The formulae and equations on the whole are very well done and are clear. The only exception is that for vitamin Blz on p608. Also the immunoglobulins are a bit simple (eg p 717) and no genuflection is made in respect of immunoglobulin folds and hypervariable regions to show how antibody actually combines with antigen. The section on retinol and retinoic acid (p 615) is confusing, if not actually wrong. For example, it is retinoic acid not retinol that acts like a steroid hormone and binds to nuclear proteins. The authors are to be congratulated on being up to date on Craig Venter and the Haemophilusinfluenzaegenome, but from the point of view of the largely medic audience, ! would have thought that more on the cell cycle and apoptosis would have been more appropriate. Medics will certainly appreciate Chapter 63 on the Biochemical and Genetic Basis of Disease which is very well constructed. What more can I say. A very well constructed successor to Edition 23 which will be welcomed by its traditional readership. E J Wood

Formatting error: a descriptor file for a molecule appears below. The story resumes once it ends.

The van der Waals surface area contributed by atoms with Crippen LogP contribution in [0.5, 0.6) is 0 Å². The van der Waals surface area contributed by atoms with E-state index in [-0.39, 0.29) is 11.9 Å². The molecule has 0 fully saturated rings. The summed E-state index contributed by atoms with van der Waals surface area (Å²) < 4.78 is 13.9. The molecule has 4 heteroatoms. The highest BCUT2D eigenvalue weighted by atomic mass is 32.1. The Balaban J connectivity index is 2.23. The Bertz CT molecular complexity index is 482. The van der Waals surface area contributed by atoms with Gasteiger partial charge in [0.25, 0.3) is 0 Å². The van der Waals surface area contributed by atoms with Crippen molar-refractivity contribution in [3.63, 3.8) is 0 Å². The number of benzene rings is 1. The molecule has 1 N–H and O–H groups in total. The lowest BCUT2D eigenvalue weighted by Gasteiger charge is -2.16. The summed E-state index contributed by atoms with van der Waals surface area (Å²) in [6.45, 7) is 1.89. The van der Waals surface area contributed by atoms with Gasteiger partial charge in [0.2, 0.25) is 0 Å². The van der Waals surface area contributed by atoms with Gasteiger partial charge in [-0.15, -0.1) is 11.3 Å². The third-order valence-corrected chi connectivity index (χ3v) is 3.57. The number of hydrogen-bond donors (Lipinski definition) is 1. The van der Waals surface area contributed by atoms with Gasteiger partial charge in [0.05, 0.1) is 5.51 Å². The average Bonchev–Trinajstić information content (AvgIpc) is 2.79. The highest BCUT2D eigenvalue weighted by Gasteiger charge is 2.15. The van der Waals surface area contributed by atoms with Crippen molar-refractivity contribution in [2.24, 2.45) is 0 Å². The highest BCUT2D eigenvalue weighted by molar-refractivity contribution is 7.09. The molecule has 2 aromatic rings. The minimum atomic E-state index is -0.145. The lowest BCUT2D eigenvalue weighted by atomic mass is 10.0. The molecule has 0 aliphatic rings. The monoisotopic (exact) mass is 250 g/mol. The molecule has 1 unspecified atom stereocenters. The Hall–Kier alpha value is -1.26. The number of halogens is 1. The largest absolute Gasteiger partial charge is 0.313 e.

Clinical Biochemistry for Medical Students by M F Laker. pp 357. W B Saunders, L o n d o n . 1996. $29 I S B N 0-7020-1690-X Clinical biochemistry is that medical knowledge that includes a lot of human biochemistry and is concerned with the investigation and management of biochemical disorders that produce or are associated with disease. It provides an overarching and integrating structure to the understanding of structural, metabolic, functional and genetic biochemistry and its relationships to nutrition, and to body systems and topics usually considered the domain of physiology and pathology. These include water, electrolyte and H + metabolism; kidney; hepato-biliary and gastro-intestinal tracts; hemopoietic, musculo-skeletal, endocrine and nervous systems; neoplasia. In practice clinical biochemistry is concerned with the use of biochemical knowledge to the analysis of clinical problems with a view to diagnosis making and patient management. It thus has a very important and integrative role in the medical curriculum. The author (a specialist in clinical biochemistry and molecular medicine at the Medical School, University of Newcastle, UK) clearly has undergraduate students in mind in his approach and presentation, although this book should also be of use for those preparing for post-graduate examinations in medicine and other specialities, and of course, in clinical biochemistry. He has avoided extensive or comprehensive coverage and focuses on major disorders clearly and succinctly. He presumes prior knowledge of basic biochemistry, physiology, pharmacology and some clinical experience, having in mind students in traditionallystructured medical curricula in many of which this subject is met in the clinical phase of studies. Each chapter opens with a summary of section headings and then proceeds to a brief outline of basic biochemistry, anatomy and physiology relevant to the chapter title. Major emphasis, as expected, is on the pathophysiology of important biochemical disorders. Some laboratory tests are outlined and frequently the principles of management of the disorders presented are sketched out. Students should appreciate the small boxes scattered throughout the text that highlight and summarise key points. A brief list of publications for 'Further Reading' that frequently includes works that appeared in 1994 and occasionally in 1995, and 1 to 4 case histories (67 in all) that require understanding and application of the preceding text, conclude each chapter. Brief comments on each of these histories are included at book end. A list of reference values relevant to the case histories is included and there is a useful index. Of the 24 chapters into which the subject matter is organised, the two